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Economic and Social History Blog


How to measure the impact of slavery on the early modern economy?

Written by Jan Luiten van Zanden NWO, the National Science Foundation of the Netherlands, has a usually rather boring glossy in which it presents the successes of the research funded by the organization. Recently, however, it published the summary of a debate, significantly printed in black and white, about the importance of the slave trade…

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Made in Holland(?): Hoogovens IJmuiden/Tata Steel

Students of The Great Challenges specialisation ventured on a field trip to Tata Steel this week. The Dutch word for it, ‘schoolreisje’, makes it sound like we are back in preschool again, but this time our coach was filled with post-adolescents and even some actual adults. After some very minor delays we caught our first…

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Happy New Year!

  All the best wishes for 2018! On the 8th of December The Great Challenges specialisation package went on an excursion to the Hague. We visited the Scientific Council for Governmental Policy where Arthur van Riel told us about the work he does there as an economic historian. We then visited the National Archives and…

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Open days

Today I presented at the information sessions for two different degree programmes, the English language History BA we offer in Utrecht, and the new Politics, Philosophy, Economics and History (PPE+H) programme. It is always a positive experience to see new, enthusiastic students looking for the degree that will suit them best. Talking to prospective students…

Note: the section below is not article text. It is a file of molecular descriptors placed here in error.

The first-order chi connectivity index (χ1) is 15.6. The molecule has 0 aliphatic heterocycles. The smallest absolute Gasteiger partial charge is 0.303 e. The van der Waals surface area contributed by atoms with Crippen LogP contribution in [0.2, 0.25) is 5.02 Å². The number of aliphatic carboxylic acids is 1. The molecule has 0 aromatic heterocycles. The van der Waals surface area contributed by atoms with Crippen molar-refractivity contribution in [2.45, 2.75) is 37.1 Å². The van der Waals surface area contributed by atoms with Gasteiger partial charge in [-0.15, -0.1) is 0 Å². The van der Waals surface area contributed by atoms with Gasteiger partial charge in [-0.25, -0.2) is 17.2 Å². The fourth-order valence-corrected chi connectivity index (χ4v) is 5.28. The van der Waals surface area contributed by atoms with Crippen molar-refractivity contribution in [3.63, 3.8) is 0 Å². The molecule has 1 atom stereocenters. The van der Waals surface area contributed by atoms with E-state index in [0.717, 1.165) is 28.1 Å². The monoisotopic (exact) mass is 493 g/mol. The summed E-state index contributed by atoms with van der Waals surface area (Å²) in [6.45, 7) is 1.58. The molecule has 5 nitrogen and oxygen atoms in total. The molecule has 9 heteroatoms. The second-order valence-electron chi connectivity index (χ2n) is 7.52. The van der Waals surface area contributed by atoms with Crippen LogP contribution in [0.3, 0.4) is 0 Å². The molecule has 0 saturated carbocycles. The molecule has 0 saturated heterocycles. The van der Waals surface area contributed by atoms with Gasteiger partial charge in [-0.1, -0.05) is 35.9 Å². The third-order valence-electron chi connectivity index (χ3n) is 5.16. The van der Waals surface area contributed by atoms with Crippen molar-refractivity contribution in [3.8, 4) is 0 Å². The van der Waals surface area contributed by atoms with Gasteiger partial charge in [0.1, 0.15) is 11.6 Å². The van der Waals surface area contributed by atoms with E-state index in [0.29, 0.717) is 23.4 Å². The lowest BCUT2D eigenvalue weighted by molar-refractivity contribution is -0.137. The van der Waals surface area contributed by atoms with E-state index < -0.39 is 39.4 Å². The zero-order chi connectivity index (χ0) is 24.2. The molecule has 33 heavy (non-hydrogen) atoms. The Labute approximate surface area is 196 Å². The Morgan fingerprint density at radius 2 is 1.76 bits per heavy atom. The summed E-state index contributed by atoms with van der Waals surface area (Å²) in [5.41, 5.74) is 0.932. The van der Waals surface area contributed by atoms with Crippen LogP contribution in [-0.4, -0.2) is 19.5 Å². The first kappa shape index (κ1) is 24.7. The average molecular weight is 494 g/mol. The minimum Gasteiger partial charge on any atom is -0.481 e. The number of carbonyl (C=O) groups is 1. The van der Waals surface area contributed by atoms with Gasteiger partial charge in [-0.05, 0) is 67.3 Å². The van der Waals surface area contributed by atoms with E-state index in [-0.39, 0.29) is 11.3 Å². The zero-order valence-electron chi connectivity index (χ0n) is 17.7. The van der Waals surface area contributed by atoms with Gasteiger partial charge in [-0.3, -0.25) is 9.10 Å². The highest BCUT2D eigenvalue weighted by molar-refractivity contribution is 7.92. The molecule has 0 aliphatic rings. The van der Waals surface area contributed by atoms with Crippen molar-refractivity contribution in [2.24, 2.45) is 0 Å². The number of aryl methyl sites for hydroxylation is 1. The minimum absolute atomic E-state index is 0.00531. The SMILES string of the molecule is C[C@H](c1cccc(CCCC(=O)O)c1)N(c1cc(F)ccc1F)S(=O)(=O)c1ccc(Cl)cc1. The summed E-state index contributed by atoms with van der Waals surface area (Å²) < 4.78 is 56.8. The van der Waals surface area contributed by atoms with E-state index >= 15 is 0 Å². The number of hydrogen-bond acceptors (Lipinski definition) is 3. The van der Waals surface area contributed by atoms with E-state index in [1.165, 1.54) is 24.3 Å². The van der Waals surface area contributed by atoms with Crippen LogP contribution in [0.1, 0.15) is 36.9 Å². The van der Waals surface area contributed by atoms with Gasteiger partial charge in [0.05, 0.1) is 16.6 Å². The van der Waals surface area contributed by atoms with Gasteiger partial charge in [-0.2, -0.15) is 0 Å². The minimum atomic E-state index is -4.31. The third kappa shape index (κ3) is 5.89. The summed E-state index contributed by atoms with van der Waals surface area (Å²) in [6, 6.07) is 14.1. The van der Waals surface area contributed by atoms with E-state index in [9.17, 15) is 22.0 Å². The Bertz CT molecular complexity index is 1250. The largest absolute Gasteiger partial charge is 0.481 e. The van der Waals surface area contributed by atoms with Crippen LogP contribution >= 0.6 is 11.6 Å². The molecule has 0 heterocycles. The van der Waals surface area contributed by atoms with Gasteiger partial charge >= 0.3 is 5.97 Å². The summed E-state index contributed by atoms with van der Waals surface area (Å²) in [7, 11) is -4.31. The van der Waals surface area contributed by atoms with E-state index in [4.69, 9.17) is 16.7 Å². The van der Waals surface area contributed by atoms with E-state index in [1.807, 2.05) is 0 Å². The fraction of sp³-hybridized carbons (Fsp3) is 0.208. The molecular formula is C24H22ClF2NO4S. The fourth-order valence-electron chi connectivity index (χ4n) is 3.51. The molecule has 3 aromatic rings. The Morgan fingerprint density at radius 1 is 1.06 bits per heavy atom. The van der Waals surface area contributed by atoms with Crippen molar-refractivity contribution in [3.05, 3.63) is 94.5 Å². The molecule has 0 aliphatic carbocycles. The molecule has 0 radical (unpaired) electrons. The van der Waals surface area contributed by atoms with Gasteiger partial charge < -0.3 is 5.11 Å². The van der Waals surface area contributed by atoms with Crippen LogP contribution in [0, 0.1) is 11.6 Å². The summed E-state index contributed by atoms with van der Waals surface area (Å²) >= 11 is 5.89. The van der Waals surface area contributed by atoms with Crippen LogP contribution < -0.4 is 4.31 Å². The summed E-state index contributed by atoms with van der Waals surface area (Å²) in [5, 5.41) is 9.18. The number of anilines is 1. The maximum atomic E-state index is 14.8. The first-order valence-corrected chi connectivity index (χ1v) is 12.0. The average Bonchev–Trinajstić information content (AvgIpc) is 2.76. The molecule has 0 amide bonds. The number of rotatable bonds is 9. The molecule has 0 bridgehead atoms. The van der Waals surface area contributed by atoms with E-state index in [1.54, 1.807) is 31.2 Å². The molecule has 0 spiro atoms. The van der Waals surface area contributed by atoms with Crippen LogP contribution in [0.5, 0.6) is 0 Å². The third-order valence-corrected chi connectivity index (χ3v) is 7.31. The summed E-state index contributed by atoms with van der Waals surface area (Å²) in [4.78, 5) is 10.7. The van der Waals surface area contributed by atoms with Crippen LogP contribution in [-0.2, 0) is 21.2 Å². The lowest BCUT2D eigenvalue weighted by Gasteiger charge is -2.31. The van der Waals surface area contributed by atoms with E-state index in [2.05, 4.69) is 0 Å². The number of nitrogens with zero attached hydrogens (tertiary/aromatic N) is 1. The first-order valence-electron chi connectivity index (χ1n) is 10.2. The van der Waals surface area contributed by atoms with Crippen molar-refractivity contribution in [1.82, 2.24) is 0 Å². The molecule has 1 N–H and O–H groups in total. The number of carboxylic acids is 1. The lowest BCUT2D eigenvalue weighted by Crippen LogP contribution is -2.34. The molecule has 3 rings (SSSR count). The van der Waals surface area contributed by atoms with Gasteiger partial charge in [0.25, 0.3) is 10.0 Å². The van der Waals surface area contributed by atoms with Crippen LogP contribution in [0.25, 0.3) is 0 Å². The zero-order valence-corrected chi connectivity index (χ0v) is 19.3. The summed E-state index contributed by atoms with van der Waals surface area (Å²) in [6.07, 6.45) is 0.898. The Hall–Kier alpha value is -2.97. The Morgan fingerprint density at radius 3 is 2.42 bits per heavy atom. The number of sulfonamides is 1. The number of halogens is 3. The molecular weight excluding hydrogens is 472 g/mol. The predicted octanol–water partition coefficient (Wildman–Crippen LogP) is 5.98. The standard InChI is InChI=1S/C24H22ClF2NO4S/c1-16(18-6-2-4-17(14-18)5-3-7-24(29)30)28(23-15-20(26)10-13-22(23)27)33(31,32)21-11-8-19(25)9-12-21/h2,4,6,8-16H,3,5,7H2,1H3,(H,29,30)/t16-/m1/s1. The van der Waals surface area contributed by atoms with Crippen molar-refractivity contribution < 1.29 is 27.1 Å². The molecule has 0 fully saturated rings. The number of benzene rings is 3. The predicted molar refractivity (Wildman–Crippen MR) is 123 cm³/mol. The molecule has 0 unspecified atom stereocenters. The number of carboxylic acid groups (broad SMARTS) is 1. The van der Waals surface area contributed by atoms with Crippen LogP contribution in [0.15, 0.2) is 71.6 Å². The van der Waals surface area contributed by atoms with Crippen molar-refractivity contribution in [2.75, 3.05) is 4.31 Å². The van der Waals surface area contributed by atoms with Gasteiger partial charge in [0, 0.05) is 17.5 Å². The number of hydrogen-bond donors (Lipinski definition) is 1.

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Age Heaping

Sometimes economic and social historians have to get creative when trying to answer interesting questions using historical data. One of the things we would really like to know is how skilled and/or educated people were in the past. Education, or more commonly in the economic history literature – human capital, is an important determinant of…

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Hive-mind: Best Economic History articles for Bachelors students

Recently we did a hive mind exercise with the group of scholars who work in the Economic and Social history group at Utrecht University. I had been asked to look at a research methods course manual for second year undergraduate students, and provide a recommendation for an article that was quantitative in nature, reflected recent…

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Best books for teaching quantitative methods to historians?

I have been looking into books for teaching quantitative historical methods to undergraduate students. In general the experience with exposing history students to numerical content is mixed. I therefore need a book that doesn’t presume that students would want to take a quantitative approach and which somehow makes numbers come alive in the way that…

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Start of a new year

The start of the new academic year is drawing ever closer and slowly Utrecht is filling up with students and university employees again. The absence of many Utrechters is most noticeable in the summer months when the bike jams at various bottlenecks shrink dramatically in size but now the exchange students are very much in evidence,…

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Economic and Social History at Utrecht University

As a group the economic and social historians at Utrecht University are actively involved in a number of different educational programmes. In all our courses we confront students with the relevance of historical research for current-day problems and highlight the use of interdisciplinary methods. Maarten Prak delivers a number of the lectures and has long…

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